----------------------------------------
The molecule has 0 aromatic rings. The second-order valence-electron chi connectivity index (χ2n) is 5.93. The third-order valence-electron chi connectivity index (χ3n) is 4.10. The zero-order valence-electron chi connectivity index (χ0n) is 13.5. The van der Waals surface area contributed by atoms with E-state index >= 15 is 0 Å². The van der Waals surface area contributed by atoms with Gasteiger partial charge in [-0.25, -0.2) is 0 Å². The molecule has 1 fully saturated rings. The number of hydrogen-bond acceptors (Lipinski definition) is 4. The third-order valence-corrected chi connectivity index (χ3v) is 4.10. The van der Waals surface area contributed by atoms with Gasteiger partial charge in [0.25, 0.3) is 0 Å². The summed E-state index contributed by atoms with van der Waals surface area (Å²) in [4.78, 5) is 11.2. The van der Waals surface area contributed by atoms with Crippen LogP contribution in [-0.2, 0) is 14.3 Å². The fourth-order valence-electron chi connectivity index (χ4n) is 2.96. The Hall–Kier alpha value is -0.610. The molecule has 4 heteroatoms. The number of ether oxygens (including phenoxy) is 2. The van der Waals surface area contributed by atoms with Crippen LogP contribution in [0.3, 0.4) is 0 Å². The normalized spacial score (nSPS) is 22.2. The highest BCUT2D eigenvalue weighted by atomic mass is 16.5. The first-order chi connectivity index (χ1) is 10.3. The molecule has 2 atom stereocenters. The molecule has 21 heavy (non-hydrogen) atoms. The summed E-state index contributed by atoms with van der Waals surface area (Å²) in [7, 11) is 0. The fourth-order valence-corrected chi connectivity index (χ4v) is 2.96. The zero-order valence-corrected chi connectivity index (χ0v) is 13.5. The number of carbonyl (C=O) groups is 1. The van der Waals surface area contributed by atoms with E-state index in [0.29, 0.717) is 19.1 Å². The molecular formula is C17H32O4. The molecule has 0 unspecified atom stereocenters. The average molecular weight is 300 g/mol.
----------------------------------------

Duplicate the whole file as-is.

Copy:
The molecule has 0 aromatic rings. The second-order valence-electron chi connectivity index (χ2n) is 5.93. The third-order valence-electron chi connectivity index (χ3n) is 4.10. The zero-order valence-electron chi connectivity index (χ0n) is 13.5. The van der Waals surface area contributed by atoms with E-state index >= 15 is 0 Å². The van der Waals surface area contributed by atoms with Gasteiger partial charge in [-0.25, -0.2) is 0 Å². The molecule has 1 fully saturated rings. The number of hydrogen-bond acceptors (Lipinski definition) is 4. The third-order valence-corrected chi connectivity index (χ3v) is 4.10. The van der Waals surface area contributed by atoms with Gasteiger partial charge in [0.25, 0.3) is 0 Å². The summed E-state index contributed by atoms with van der Waals surface area (Å²) in [4.78, 5) is 11.2. The van der Waals surface area contributed by atoms with Crippen LogP contribution in [-0.2, 0) is 14.3 Å². The fourth-order valence-electron chi connectivity index (χ4n) is 2.96. The Hall–Kier alpha value is -0.610. The molecule has 4 heteroatoms. The number of ether oxygens (including phenoxy) is 2. The van der Waals surface area contributed by atoms with Crippen LogP contribution in [0.3, 0.4) is 0 Å². The normalized spacial score (nSPS) is 22.2. The highest BCUT2D eigenvalue weighted by atomic mass is 16.5. The first-order chi connectivity index (χ1) is 10.3. The molecule has 2 atom stereocenters. The molecule has 21 heavy (non-hydrogen) atoms. The summed E-state index contributed by atoms with van der Waals surface area (Å²) in [7, 11) is 0. The fourth-order valence-corrected chi connectivity index (χ4v) is 2.96. The zero-order valence-corrected chi connectivity index (χ0v) is 13.5. The number of carbonyl (C=O) groups is 1. The van der Waals surface area contributed by atoms with E-state index in [0.29, 0.717) is 19.1 Å². The molecular formula is C17H32O4. The molecule has 0 unspecified atom stereocenters. The average molecular weight is 300 g/mol.